Biography for David Perera
David Perera is executive editor of the FierceMarkets Government Group, which includes FierceGovernment, FierceGovernmentIT, FierceHomelandSecurity, and FierceMobileGovernment. He has reported on all things federal since January 2004 and is co-author of Inside Guide to the Federal IT Market, a book published in October 2012. Based in greater-metro Washington, D.C., Dave can be reached here and can be found on LinkedIn or here.
Articles by David Perera
The House Appropriations homeland security subcommittee fiscal 2014 spending bill, to be marked up by the subcommittee May 16, proposes $1.22 billion for the Coast Guard acquisition budget, an increase from the $951 million in the White House proposal--but also still far less than the approximately $1.46 billion annually the service has been appropriated in recent years.
Release in short succession by the Coast Guard of a much anticipated notice of proposed rulemaking for the placement of Transportation Worker Identification Credential readers in maritime facilities and a report (.pdf) by the Government Accountability Office that heavily questions a TWIC reader pilot conducted by the Transportation Security Administration has brought new life to questions about the efficacy of the TWIC program and its implementation.
The number of individuals apprehended by the Border Patrol for illegally crossing the border went up slightly in fiscal 2012 but still remains historically low. Customs and Border Protection statistics show (.pdf) that the Border Patrol apprehended 364,678 individuals--a number that apart from the previous fiscal year's total of 340,252, is the lowest since 1972, when the Border Patrol apprehended 396,495 illegal crossers.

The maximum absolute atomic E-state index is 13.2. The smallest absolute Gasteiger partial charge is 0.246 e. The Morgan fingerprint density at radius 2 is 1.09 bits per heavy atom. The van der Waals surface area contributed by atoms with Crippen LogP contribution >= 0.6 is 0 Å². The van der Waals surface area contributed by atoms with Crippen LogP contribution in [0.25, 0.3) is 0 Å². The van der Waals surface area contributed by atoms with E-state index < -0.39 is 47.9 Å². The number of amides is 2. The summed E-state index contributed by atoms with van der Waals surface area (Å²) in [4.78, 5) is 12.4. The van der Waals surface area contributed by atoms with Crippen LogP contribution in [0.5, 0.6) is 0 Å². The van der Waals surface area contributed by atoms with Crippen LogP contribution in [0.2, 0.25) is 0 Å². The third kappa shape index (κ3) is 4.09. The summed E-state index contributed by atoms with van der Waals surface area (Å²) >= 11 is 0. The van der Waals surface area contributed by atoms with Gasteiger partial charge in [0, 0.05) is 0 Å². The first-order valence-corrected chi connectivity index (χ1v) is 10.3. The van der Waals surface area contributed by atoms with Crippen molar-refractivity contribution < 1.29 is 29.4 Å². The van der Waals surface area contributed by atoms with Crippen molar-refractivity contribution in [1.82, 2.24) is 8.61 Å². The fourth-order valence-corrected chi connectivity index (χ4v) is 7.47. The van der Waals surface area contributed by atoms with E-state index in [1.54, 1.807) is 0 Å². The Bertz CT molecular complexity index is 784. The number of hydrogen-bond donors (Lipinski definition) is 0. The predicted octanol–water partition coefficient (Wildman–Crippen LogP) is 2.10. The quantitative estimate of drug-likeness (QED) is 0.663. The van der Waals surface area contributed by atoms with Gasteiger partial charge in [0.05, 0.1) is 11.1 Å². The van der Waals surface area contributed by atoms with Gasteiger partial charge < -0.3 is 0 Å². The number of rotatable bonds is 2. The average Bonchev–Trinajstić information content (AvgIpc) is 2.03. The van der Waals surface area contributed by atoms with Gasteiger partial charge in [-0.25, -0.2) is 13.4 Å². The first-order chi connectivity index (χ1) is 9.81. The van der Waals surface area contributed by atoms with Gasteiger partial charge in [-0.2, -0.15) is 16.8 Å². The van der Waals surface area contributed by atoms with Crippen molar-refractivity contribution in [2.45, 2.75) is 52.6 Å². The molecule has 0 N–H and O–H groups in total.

Pilot testing of Transportation Worker Identification Credential readers generated enough reliable data to support a conclusion that they contribute to port security, said the Transportation Security Administration official responsible for the TWIC program before a May 9 House panel.
The New Madrid zone, located in southeastern Missouri, northeastern Arkansas, western Tennessee, western Kentucky and southern Illinois, is the most active seismic area in the United States east of the Rocky Mountains. In 1811 and 1812, hundreds of earthquakes occurred there, with three large events reaching estimated magnitudes of 7.9, 7.6 and 8.0.
Pilot testing of Transportation Worker Identification Credential readers was so flawed that Congress should require the Homeland Security Department to back off from their implementation until it conducts a proper test, says the Government Accountability Office. That new assessment of readers should also revisit the question of whether a more decentralized approach toward maritime identity cards might be better, auditors say.
The Federal Emergency Management Agency says it will update the National Incident Management System, the national structured framework for all-hazards disaster response at all levels of government.
In a May 2 letter (.pdf), Reps. Henry Waxman (D-Calif.) and Bennie Thompson (D-Miss.) say that in light of the April 17 explosion at a fertilizer plant in West, Texas, a presidentially appointed commission should review the CFATS program. The explosion at the West, Texas fertilizer plant killed at least 14, many of them firefighters responding to a fire at the plant.
The poll results come as new Mexican President Enrique Peña Nieto has shifted the emphasis of federal state anti-crime efforts to reducing street violence, an approach different than that of predecessor Felipe Calderón, who favored military-led confrontation with transnational criminal organizations. During Calderón's tenure, drug-cartel violence claimed more than an estimated 70,000 lives, although murders may have diminished somewhat in 2012 and this year.